By Joshua McMorrow-Hernandez for Coinweek …….
Two new British commemorative coins–honoring Queen Elizabeth II’s 90th birthday and famous children’s book author Beatrix Potter, respectively–are stirring excitement among coin collectors and the general public. The commemorative £5 pound coins honoring the monarch’s birthday are enjoying jubilant popularity – especially since Elizabeth is the first British monarch to reach 90 years of age. Some people have paid as much as £7,500 for the newly-released proof five-ounce gold version of the coin; other gold, silver, platinum, and cupro-nickel varieties in various sizes are also being struck.
“Coins produced to celebrate the Queen becoming Britain’s longest-reigning monarch in 2015 were very well received, with some ranges selling out completely,” said Royal Mint spokesperson Anne Jessopp. “We anticipate that coins created for Her Majesty’s 90th birthday will prove equally popular with members of the public wishing to mark this historic occasion.”
The £5 coin, also known as a commemorative crown, features a floral-themed reverse design by Christopher J. Hobbs that was approved by the Queen herself. The reverse of the £5 commemorative coin is anchored by a wreath consisting of nine roses, with each rose representing a decade of the Queen’s life. Within the wreath is the Queen’s Royal Cypher, with the inscription EIIR on an upper line and 90, signifying her 90th birthday, in a lower line; St. Edward’s Crown, incorporated within the Queen’s Cypher, is seen at the center-top of the design. The designer’s initials, CJH, are on the bottom-right of the reverse design near the rim.
According to Hobbs, the inclusion of the “90” in his design was met with initial hesitation within Buckingham Palace.
“I thought it was important to have the 90 prominently displayed on the coin, but I was told it raised a few eyebrows at the palace. Apparently it’s not the done thing pointing out the Queen’s age, but I think in this case it was absolutely necessary and the point was taken,” he related. “I am told the design was submitted to the Queen and she passed it.” The Royal Mint similarly struck commemorative coins to mark the Queen’s 70th and 80th birthdays.”
The obverse of the £5 90th birthday commemorative coin features a new portrait of the Queen Mother by Jody Clark (View Designer’s Profile), whose effigy of the gracefully aging monarch is the fifth different obverse of Her Royal Majesty to be seen on British coins since 1953. Clark’s design is shared on the obverses of all 2016 British coins.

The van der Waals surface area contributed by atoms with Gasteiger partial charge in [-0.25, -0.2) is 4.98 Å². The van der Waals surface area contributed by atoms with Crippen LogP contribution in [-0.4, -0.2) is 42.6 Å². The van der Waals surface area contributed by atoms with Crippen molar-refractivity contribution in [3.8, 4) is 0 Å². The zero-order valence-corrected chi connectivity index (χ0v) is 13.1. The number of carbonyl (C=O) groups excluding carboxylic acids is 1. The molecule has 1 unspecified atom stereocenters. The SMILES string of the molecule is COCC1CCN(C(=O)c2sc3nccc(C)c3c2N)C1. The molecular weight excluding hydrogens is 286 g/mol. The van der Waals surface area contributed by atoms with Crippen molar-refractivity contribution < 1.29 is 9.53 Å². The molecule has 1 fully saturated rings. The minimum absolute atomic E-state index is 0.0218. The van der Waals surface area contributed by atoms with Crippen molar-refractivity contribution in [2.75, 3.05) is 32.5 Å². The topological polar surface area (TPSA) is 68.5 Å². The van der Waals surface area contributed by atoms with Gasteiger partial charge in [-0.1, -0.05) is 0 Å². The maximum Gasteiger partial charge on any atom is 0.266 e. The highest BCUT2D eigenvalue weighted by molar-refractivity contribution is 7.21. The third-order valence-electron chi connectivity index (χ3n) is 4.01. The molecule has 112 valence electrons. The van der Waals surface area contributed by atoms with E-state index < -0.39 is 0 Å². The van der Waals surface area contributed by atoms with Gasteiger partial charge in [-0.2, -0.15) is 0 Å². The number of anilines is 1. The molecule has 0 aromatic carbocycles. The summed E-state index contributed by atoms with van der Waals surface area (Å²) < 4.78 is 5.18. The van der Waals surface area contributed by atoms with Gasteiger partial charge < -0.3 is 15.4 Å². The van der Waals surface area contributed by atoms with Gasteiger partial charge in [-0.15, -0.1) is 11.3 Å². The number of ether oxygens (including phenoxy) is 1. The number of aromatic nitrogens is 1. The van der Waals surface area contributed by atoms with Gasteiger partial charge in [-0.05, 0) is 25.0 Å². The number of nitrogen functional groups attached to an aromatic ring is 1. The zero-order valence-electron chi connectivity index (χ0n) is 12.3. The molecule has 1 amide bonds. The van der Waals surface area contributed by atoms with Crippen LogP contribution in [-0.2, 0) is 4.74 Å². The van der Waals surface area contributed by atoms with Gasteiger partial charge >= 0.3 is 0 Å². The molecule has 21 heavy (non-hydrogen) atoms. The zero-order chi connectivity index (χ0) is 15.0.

That also includes the new Beatrix Potter commemorative 50-pence coin, which was released into general circulation over Easter weekend and has been selling for as much as 40 times its face value on eBay. The coin, honoring the 150th birthday of the iconic children’s book author, pays homage to Peter Rabbit, one of Potter’s most famous works. Peter Rabbit, a character introduced into the world of children’s literature in 1902, is seen at three-quarters angle on the reverse of the coin; his long, vertically enabled ears visually divide his name, PETER RABBIT, inscribed along the top of the coin.
The Peter Rabbit coin was designed by Royal Mint designer Emma Noble and was officially endorsed by Frederick Warne & Company (a Penguin Random House company). “I wanted to put Beatrix Potter’s illustrations to the forefront of my design as they are lovely images and the characters are very well known,” said Noble. “I felt they were strong enough to stand alone, and I designed them in this way as I thought they would work best for both the colored commemorative and uncolored commemorative coins.”
The Peter Rabbit coin is the second installment in a series of 50p coins, including gold and silver editions, honoring the life of the acclaimed British author. Brilliant uncirculated specimens of the cupro-nickel coin are being sold in a special presentation folder for £10. Colorized silver proof versions of the Peter Rabbit coin have a limited mintage of 15,000 pieces. They were offered by the Royal Mint for £55 but have already sold out.
Brilliant Uncirculated specimens of the other coins sell for £10.
Though all Potter 50p commemorative coins and the £5 coin honoring the Queen’s 90th birthday are enjoying brisk sales and wide acclaim, it should be noted that the Royal Mint’s commemorative coin program is embroiled in controversy.
The Royal Mint recently advised UK banks not to accept numismatic commemorative coins at face value, a seeming redefinition of the legal tender status originally accompanying those collectible coins. Furthermore, the Royal Mint now refuses to accept returns of these commemorative coins unless they are in their original packaging.
While none of the precious metal commemorative coins are intended to circulate, they were nevertheless issued as legal tender.
Beatrix Potter 50p Coins Currently Available on eBay
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